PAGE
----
It’s heartbreaking to see the psychological effect of all this. Most young Ladakhi have come to regard themselves as backwards and poor, while the communities they live in face rising racial tensions, juvenile delinquency and epidemic levels of major depression.

The Destructive Nature of Urbanization

The film goes on to sketch the mechanics of globalization, stressing the deregulation that forces small self-contained regions like Ladakh to open their markets to foreign goods, which quickly supplant local products. Norberg-Hodge paints an even uglier picture of urbanization, an inevitable result of forcing millions of small formers off their land. She stresses that city living is vastly more resource intensive than rural lifestyles. All city residents rely on food, energy and water transported from some distant source. They burn up additional fossil fuels transferring their waste as far away as possible. She stresses that most city residents go along with the massive ecological and social devastation they produce because it occurs on the other side of the world. Thus they don’t see it.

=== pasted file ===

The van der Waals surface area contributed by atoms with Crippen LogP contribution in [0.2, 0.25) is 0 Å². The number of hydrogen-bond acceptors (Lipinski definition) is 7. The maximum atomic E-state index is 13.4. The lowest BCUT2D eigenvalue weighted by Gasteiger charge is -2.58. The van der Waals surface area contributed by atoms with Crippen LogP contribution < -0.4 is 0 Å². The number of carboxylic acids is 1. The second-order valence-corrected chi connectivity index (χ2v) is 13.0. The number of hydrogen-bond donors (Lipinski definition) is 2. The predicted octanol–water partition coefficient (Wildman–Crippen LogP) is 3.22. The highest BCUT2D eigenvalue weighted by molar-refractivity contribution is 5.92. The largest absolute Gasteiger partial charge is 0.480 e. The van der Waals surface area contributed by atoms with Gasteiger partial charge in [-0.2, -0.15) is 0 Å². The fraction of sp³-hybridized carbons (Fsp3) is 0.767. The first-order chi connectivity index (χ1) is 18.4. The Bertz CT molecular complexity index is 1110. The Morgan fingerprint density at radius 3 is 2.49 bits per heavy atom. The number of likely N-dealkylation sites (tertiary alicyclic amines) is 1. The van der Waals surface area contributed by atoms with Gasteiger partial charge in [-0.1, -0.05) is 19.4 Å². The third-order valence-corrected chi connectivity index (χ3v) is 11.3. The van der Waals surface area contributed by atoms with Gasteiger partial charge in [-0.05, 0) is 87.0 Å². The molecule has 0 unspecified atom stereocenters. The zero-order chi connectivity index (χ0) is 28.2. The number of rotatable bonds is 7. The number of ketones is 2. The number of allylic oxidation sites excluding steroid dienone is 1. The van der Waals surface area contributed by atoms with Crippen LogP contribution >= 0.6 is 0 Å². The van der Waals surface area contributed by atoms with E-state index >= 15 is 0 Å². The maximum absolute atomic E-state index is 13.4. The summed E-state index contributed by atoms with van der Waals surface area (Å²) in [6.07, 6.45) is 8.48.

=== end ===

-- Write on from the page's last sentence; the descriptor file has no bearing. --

Rebuilding Local Communities and Economies

The solutions Norberg-Hodge offers for all these problems are similar to those proposed by an increasing number of dissident (non Wall Street) economists. First and foremost we must acknowledge that humankind has exceeded the earth’s carrying capacity – that the corporate drive for continual economic growth must end. Secondly people of conscience need to opt out of the corporate economy to facilitate the creation of more efficient and environmentally accountable regional and local economies.

Norberg-Hodge also sees the process of rebuilding local communities as a remedy for what she describes as the “crisis of the human spirit.” She blames this pervasive spiritual crisis on the demise of community engagement that has accompanied globalization and urbanization.  Although the process is most striking in remote regions like Ladakh, where it occurred suddenly, nowhere in the developed or developing world has escaped it.

The film ends on an extremely optimistic note, with numerous examples of international and community organizations supporting people in reclaiming their lives from multinational corporations.

Economics of Happiness can be rented (and watched online) from the filmmakers for $5

World Change Starts in Your Neighborhood

LiberatedLawnA liberated lawn

Unless someone like you cares a whole awful lot, nothing is going to get better. It’s not – Dr Seuss

Through the re-localization movement people are taking back power from corporations and reconnecting with nature and other human beings. An inspiring film from Australia describes how to make your own block a Super Hood.

We’re building our own Super Hoods here in New Plymouth (check us out at our Transition New Plymouth Facebook page). I started one in my street by liberating my front lawn to plant potatoes and silver beet (chard).

If and when summer arrives, we’re going to close the road down for a street party.

Photo credit Manawatu Harvest Festival